It is part of our job to be responsive to each child and family, regardless of their culture or country of origin, however we often struggle with what we don’t understand or can’t relate to.
It is for that reason, in a hypothetical situation where I, as the Director of a Child Care center would need to prepare for a family joining our facility from a different part of the world, I would like to take the time to explore the culture and family structure of a family from India.
I very honestly struggle most with this ethnic group and some of their cultural norms as it relates to children and families. In many ways, I understand it the least and therefore have a more difficult time being responsive, but other times I also recognize that I understand it just fine, but that I have more difficulty with it personally.
From my perspective and in my experience, I have felt that many children from families of Indian decent have far less self help skills and have a harder time adjusting to group care settings because they are so doted on at home and we traditionally think that children have a need for self-help skills and independence so there is a vast conflict of interest there. I personally feel as though independence and self-help skills promote their confidence and their buy in when teaching them responsibility from a young age (part of our program design), which can make a situation like this feel as though we are working against one another instead of together.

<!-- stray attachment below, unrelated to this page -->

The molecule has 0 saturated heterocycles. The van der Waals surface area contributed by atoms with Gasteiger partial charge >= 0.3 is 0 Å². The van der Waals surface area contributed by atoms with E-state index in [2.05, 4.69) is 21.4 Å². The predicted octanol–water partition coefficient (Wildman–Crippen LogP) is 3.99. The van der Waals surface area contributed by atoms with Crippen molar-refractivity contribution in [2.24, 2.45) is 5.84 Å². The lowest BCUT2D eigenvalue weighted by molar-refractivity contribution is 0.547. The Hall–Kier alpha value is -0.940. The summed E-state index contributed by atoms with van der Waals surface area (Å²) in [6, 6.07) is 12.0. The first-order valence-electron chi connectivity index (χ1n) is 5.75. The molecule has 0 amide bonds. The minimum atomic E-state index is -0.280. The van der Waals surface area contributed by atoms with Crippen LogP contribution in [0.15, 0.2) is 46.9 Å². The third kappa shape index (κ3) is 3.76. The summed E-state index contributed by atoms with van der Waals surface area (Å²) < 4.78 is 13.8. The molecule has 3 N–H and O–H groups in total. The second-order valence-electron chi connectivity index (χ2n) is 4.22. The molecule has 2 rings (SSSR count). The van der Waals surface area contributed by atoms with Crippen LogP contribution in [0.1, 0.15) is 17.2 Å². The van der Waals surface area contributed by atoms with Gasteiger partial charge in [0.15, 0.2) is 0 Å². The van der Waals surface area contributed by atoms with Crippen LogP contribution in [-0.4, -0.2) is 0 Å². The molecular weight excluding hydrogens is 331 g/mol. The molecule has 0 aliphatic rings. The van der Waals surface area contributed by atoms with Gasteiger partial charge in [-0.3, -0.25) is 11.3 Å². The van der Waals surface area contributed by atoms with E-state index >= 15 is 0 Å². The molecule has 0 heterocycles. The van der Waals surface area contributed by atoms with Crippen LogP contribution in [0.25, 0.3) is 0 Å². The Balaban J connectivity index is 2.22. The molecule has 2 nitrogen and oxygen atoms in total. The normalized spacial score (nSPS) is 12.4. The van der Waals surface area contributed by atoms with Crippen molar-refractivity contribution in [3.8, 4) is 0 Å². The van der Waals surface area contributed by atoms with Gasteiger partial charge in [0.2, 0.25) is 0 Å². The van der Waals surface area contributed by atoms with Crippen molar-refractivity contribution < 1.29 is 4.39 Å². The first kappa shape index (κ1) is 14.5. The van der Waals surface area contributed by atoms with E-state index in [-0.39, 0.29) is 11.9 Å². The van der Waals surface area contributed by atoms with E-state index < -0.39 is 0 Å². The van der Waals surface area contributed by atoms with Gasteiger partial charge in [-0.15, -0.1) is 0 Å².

In preparing for this family, I would take the time to research and do the following:
- Understanding that in their culture, the extended family is extremely important and involved in one anthers lives, I would prepare for and make an effort to know or get to know as many of them as I am able, welcome them, and treat them all as part of the family.
- Seek to understand the family hierarchy and respect the hierarchy that they follow (does Dad take the lead in a more traditional male-centric role? Is mom involved in decision-making? etc).
- Familiarizing myself in ways we can best promote development while also being culturally responsive – Understanding that experiences are different depending on a child’s gender. Boys are celebrated and doted upon more than baby girls and they have traditionally been more valued and thus more cared for than girls.
- Take the time to get to know their parenting style as it relates to the Indian child-rearing culture – do they choose to co-sleep? do they believe in hand-feeding the children for longer than we would typically choose?
- Find a time to discuss the child’s schedule with the parents. It is typical in Indian culture that there is no schedule and things are very loose. Working in a Child Care, we all know that things run according to a schedule and ensuring the children are successful and we ease the transitions is essential for us. Taking the time to get on the same page should be a priority.